Role of the tumour suppressor gene pten in sporadic colorectal cancer

Publication Type:
Thesis
Issue Date:
2005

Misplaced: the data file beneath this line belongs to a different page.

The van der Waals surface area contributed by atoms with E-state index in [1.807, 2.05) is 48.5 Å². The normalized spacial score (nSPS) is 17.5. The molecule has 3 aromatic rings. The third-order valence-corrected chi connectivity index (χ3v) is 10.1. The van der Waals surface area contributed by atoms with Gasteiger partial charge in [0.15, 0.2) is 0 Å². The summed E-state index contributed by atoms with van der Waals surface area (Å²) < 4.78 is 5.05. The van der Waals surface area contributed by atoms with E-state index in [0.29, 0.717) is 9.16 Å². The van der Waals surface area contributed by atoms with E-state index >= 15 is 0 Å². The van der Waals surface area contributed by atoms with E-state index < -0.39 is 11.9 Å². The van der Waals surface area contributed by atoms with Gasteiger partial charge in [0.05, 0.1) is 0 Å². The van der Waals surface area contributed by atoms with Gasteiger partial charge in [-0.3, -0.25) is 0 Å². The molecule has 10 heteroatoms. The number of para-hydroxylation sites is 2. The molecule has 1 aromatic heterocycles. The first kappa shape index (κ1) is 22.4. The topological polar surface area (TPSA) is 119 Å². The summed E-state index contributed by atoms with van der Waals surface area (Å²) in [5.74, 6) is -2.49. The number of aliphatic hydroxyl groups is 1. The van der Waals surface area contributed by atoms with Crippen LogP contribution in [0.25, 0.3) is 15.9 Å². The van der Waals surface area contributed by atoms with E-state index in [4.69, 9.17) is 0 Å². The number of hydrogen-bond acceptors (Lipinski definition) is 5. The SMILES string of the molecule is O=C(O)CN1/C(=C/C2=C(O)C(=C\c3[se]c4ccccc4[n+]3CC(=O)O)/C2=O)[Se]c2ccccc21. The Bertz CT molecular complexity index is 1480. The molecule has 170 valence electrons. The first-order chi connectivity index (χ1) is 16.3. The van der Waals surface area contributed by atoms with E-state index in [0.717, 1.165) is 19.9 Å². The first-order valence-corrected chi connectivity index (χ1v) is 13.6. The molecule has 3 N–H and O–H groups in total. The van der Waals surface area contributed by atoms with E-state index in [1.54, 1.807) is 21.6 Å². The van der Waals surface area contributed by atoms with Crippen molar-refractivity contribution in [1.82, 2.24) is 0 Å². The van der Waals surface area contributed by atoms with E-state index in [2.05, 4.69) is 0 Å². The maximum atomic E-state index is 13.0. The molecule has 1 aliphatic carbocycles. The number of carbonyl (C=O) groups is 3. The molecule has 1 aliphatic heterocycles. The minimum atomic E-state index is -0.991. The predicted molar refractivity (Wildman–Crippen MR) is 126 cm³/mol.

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NO FULL TEXT AVAILABLE. Access is restricted indefinitely. ----- Colorectal cancer (CRC) is the fourth most common malignancy in Western countries and represents the second leading cause of cancer related death after lung cancer in men and breast cancer in women. Despite strong candidacy for PTEN (Phosphatase and TENsin homologue deleted on chromosome 10) in the pathogenesis of colorectal cancer (CRC), initial reports of PTEN mutation screening in sporadic CRC found mutations to be uncommon. However, more recent analyses reported a 17-19% incidence of PTEN mutations exclusively in microsatellite unstable (MSI+) colorectal tumours. To verify the role of PTEN in sporadic colorectal cancer, a series of unselected primary sporadic colorectal tumours (n=41) were screened for genetic alterations of the gene. This analysis showed that structural PTEN abnormalities (mutation and/or deletion) were present in 17/41 (41%) tumours and affected both alleles in over half of the cases. All but one of the tumours with PTEN mutations were microsatellite stable (MSI-), suggesting that the PTEN gene may be involved in a distinct pathway of colorectal tumorigenesis that is separate from the pathway of mismatch repair deficiency. Subsequently, immunohistochemical analysis of PTEN expression showed that 29/41 (71%) tumours had altered (either reduced or absent) PTEN expression. All tumours with structural PTEN genetic abnormalities showed either a reduction or absence of PTEN expression, and, conversely, none of the tumours that retained PTEN expression harboured any detectable PTEN alterations. Additionally a subset of 12 (29%) tumours, that showed altered PTEN expression without the presence of any detectable PTEN genetic alteration(s), were also detected. It is possible that epigenetic monoallelic and biallelic silencing of PTEN occurs in these tumours. The presence of active, or functional PTEN is associated with low cellular levels of phosphorylated Akt/ PKB, a downstream target of PTEN which is involved in the induction of apoptosis. Loss of PTEN, or its lipid phosphatase activity, leads to an increase in the level of phosphorylated Akt and subsequent cell survival. The wild-type PTEN and each of the ten identified PTEN mutations were engineered into a mammalian expression system, and transiently transfected into the PTEN null (-/-) U87MG glioblastoma cell line, known to have high endogenous levels of phosphorylated Akt. Four of the 10 (40%) detected PTEN mutations were shown to alter PTEN function, shown by the inability of these mutants (K125E, K125X, D153N and 319X) to suppress endogenous phosphorylated Akt in U87MG cells like the wild type PTEN. Additionally these four PTEN mutants also showed an altered subcellular distribution compared to the subcellular distribution of wild type PTEN. While the wild type PTEN appeared to be equally distributed throughout the cytoplasm and nucleus the four above mentioned PTEN mutants appeared to localise predominantly to the cytoplasm. The demonstration of PTEN mutations in 19.5% of sporadic colorectal tumours, and deletions (LOH) in a similar proportion, with consequent reduction or abolition of PTEN expression in all cases, redefines the role of this important tumour suppressor gene in sporadic CRC, particularly MSI- tumours. Furthermore, based on these preliminary functional evaluations it would seem that 40% of the detected PTEN mutations (K125E, K125X, D153N and 319X) alter PTEN function and this has implications for the tumours in which these PTEN mutations were identified in. Tumours harbouring these PTEN mutations are expected to be lipid phosphatase deficient and as a consequence, have over-activation of the pro-proliferative PI3K/Akt pathway.
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